By Theresa Willingham
Our dog recently ate 7 ounces of Baker's chocolate and a half-ounce of
gourmet ground coffee and swallowed a marble, to boot. None of these
things is part of recommended canine diet. Chocolate is toxic to
dogs -- a 1-ounce square of Baker's chocolate can kill a 10-pound
dog -- and it's a wonder 7 ounces didn't do in our 15-pound dachshund.
Coffee holds the same dangers.
The whys and wherefores of this accident are irrelevant. Everyone
feels badly enough already. The upshot of the whole thing is that the
vet bills totaled more than $1,200. Coming on the heels of a rough
year and a recent layoff, our little dog effectively ate Christmas.
On the way home from the vet with our pooch, groggy and sore after
surgery to remove the offending blue marble, we joked gently about
all the things that $1,200 could buy.
"Dexter ate a 24-inch flat screen LCD TV," my husband said, laughing.
"He ate a lot of video games," my son chimed in.
"He ate a used car," one of my daughters added.
"A very old and very used one," her father started to correct her. But
then we remembered we'd sold our old car for $300 and agreed that
Dexter had eaten the equivalent of four old minivans.
Once home, everyone fawned over our sick little dog without reproach,
glad he was home and on the mend, the $1,200 and abandoned Christmas
gift ideas irrelevant.
Because, truth be told, we're still in debt to Dexter for all he's
done for us in the last couple of years.
We adopted him as something of immersion therapy for our then-10-year-
old son, who was suffering from an increasingly unreasonable and
debilitating fear of dogs. Like many phobias, cynaphobia, the medical
term for fear of dogs, d oesn't require any negative experiences to
exist. Our son's fears had grown to such proportions he couldn't walk
down the street or ride his bike without heart-racing anxiety on
just seeing a dog.
When we adopted Dexter from a breed rescue group, he was a year and a
half old, weighed 13 pounds and stood a foot high at the shoulders.
Our daughters were delighted. Our son wouldn't come out of his room
for three days. He crawled across the tops of chairs to get to the
table to eat and then crawled back across them to return to his room.
On the fourth day, he sat on a stool and observed the dog, who looked
back questioningly with those irresistible dark brown eyes of his.
At the end of a week, our son was carrying the dog around the house.
After a few weeks, he was more comfortable with other dogs. Now, two
years later, he still doesn't care for large dogs, but he's not
fearful and he roams the neighborhood with a confidence that's
carried over to other areas of his life. He's playing piano, riding
horses, doing well in his studies and generally a happy-go-lucky kid
with a dog.
And that's just what Dexter did for our son.
Each person in the family has a special and unique relationship with
the dog. He plays gently and obligingly with our son. With my
rambunctious, outgoing daughter, he races and wrestles. He leans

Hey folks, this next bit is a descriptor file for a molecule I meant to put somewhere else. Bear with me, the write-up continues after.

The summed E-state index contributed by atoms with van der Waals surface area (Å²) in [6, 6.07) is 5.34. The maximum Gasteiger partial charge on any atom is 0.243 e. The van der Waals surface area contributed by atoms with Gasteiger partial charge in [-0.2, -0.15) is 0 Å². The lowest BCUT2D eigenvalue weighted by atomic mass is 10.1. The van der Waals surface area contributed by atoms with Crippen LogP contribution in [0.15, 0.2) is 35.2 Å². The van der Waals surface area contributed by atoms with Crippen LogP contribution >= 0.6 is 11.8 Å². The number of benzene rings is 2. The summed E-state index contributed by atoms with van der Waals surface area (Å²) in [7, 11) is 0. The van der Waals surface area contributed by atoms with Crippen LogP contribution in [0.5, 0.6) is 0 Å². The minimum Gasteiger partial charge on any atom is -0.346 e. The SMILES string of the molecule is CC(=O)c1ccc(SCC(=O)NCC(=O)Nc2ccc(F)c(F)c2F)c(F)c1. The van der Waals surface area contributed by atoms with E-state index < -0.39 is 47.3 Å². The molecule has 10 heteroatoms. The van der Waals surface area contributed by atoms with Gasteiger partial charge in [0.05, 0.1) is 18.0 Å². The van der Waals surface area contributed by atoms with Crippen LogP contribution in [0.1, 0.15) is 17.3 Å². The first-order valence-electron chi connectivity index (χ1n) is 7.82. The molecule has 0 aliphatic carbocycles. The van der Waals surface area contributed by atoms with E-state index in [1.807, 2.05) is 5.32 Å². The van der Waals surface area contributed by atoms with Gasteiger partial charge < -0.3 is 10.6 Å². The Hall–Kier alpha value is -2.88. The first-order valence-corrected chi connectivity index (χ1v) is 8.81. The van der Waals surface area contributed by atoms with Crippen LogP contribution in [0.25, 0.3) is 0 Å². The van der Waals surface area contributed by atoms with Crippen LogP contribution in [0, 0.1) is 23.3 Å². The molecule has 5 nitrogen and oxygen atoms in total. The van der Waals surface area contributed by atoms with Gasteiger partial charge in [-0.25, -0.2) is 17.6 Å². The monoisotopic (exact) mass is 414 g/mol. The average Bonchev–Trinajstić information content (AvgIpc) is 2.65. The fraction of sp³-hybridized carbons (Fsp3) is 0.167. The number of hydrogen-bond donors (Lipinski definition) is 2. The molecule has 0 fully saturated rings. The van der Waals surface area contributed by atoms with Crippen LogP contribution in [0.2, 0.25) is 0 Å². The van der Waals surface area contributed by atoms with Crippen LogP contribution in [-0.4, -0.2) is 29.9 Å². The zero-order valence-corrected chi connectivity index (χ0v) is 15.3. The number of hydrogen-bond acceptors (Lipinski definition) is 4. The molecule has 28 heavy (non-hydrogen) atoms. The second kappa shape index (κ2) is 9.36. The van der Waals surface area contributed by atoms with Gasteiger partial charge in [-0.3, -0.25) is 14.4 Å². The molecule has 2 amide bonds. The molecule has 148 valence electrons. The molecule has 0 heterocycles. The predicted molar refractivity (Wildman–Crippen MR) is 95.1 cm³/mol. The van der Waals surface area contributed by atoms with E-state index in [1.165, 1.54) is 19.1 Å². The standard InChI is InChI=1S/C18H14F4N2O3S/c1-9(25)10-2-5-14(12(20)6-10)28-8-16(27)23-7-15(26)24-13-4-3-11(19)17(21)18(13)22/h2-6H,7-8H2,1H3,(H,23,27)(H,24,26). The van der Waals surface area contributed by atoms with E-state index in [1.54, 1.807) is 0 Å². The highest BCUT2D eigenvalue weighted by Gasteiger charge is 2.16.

against my quiet daughter like a cat, savoring her strokes. And
while originally suspicious of men, Dexter adores my husband. They
play wild games of chase and spend warm devoted moments snoozing.
I had never owned a dog before and was concerned about how long I
could be away from home; picking up after the dog in addition to the
rest of the family, who at least could flush; annual shots; tags and
whatever other dog ownership issues were bound to occur.
But I found that walks took on new meaning with a little dog trotting
at my side. An occasionally bizarre meaning, as we sometimes stopped
every few feet so Dexter could check what the girls called his "pee
mail" at every post and trunk. But I walk more briskly and more often
And coming home has never been so rewarding! No one else in the family
greets me so ecstatically and with such genuine joy. Whether I've been
gone 15 minutes or a day, Dexter is enormously and unapologetically
glad to see me. He's a cuddler, shamelessly squeezing between the
desk and my lap while I work, cruising from lap to lap while we
watch TV at night. He won't crawl into his bed until the last family
member is in his or hers, and he lies curled up beside us until
morning, when he starts his equal opportunity doting all over again.
He has taught us patience, charity and the value of forgiveness. He
never holds grudges, whether his tail is accidentally stepped upon,
or he's ordered out of the kitchen for being underfoot. He certainly
didn't like the vet's office during the chocolate Incident. But when
we came to take him home, he clearly didn't associate us with his
aches and pains. Through the haze of drugs after his surgery, he
wagged his tail vigorously when he saw us.
Dogs aren't for the shallow and self-absorbed. They're childlike but
without the growing cognizance and independence of children. We are
always their heroes; they're always our friends. Even with three
children and a quarter-century marriage, I didn't fully understand
unconditional love until Dexter came into our lives. The obligation
to live up to such devotio n and loyalty can be a daunting task and a
Yes, our dog ate Christmas. But the gifts he's given us are priceless
and more enduring than anything we could ever put under the tree and
more than we could ever repay.